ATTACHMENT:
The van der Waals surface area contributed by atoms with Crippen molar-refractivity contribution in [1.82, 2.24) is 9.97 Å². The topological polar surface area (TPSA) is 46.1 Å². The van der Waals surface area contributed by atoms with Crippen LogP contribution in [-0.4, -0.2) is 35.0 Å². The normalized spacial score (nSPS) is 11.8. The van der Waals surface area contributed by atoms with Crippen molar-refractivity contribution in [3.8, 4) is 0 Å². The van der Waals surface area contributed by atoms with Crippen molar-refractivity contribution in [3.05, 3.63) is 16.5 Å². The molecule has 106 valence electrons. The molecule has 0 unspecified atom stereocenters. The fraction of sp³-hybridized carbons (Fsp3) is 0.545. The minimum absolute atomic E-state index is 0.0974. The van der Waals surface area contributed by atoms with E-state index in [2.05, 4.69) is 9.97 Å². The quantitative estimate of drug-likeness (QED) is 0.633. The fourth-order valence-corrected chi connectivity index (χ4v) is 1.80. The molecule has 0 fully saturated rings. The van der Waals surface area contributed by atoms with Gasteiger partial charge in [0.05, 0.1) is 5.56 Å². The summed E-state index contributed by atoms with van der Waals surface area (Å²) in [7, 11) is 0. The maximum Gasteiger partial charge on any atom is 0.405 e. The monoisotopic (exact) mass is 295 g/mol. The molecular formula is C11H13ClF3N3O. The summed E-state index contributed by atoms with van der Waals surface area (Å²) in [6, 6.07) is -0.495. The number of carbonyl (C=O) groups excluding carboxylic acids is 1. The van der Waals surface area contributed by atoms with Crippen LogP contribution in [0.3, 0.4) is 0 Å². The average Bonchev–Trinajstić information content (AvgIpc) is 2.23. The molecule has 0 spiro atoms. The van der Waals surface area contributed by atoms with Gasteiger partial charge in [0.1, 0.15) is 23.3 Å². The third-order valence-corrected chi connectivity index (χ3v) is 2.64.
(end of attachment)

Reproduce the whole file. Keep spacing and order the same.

The van der Waals surface area contributed by atoms with Crippen molar-refractivity contribution in [1.82, 2.24) is 9.97 Å². The topological polar surface area (TPSA) is 46.1 Å². The van der Waals surface area contributed by atoms with Crippen LogP contribution in [-0.4, -0.2) is 35.0 Å². The normalized spacial score (nSPS) is 11.8. The van der Waals surface area contributed by atoms with Crippen molar-refractivity contribution in [3.8, 4) is 0 Å². The van der Waals surface area contributed by atoms with Crippen molar-refractivity contribution in [3.05, 3.63) is 16.5 Å². The molecule has 106 valence electrons. The molecule has 0 unspecified atom stereocenters. The fraction of sp³-hybridized carbons (Fsp3) is 0.545. The minimum absolute atomic E-state index is 0.0974. The van der Waals surface area contributed by atoms with E-state index in [2.05, 4.69) is 9.97 Å². The quantitative estimate of drug-likeness (QED) is 0.633. The fourth-order valence-corrected chi connectivity index (χ4v) is 1.80. The molecule has 0 fully saturated rings. The van der Waals surface area contributed by atoms with Gasteiger partial charge in [0.05, 0.1) is 5.56 Å². The summed E-state index contributed by atoms with van der Waals surface area (Å²) in [7, 11) is 0. The maximum Gasteiger partial charge on any atom is 0.405 e. The monoisotopic (exact) mass is 295 g/mol. The molecular formula is C11H13ClF3N3O. The summed E-state index contributed by atoms with van der Waals surface area (Å²) in [6, 6.07) is -0.495. The number of carbonyl (C=O) groups excluding carboxylic acids is 1. The van der Waals surface area contributed by atoms with Crippen LogP contribution in [0.3, 0.4) is 0 Å². The average Bonchev–Trinajstić information content (AvgIpc) is 2.23. The molecule has 0 spiro atoms. The van der Waals surface area contributed by atoms with Gasteiger partial charge in [0.1, 0.15) is 23.3 Å². The third-order valence-corrected chi connectivity index (χ3v) is 2.64.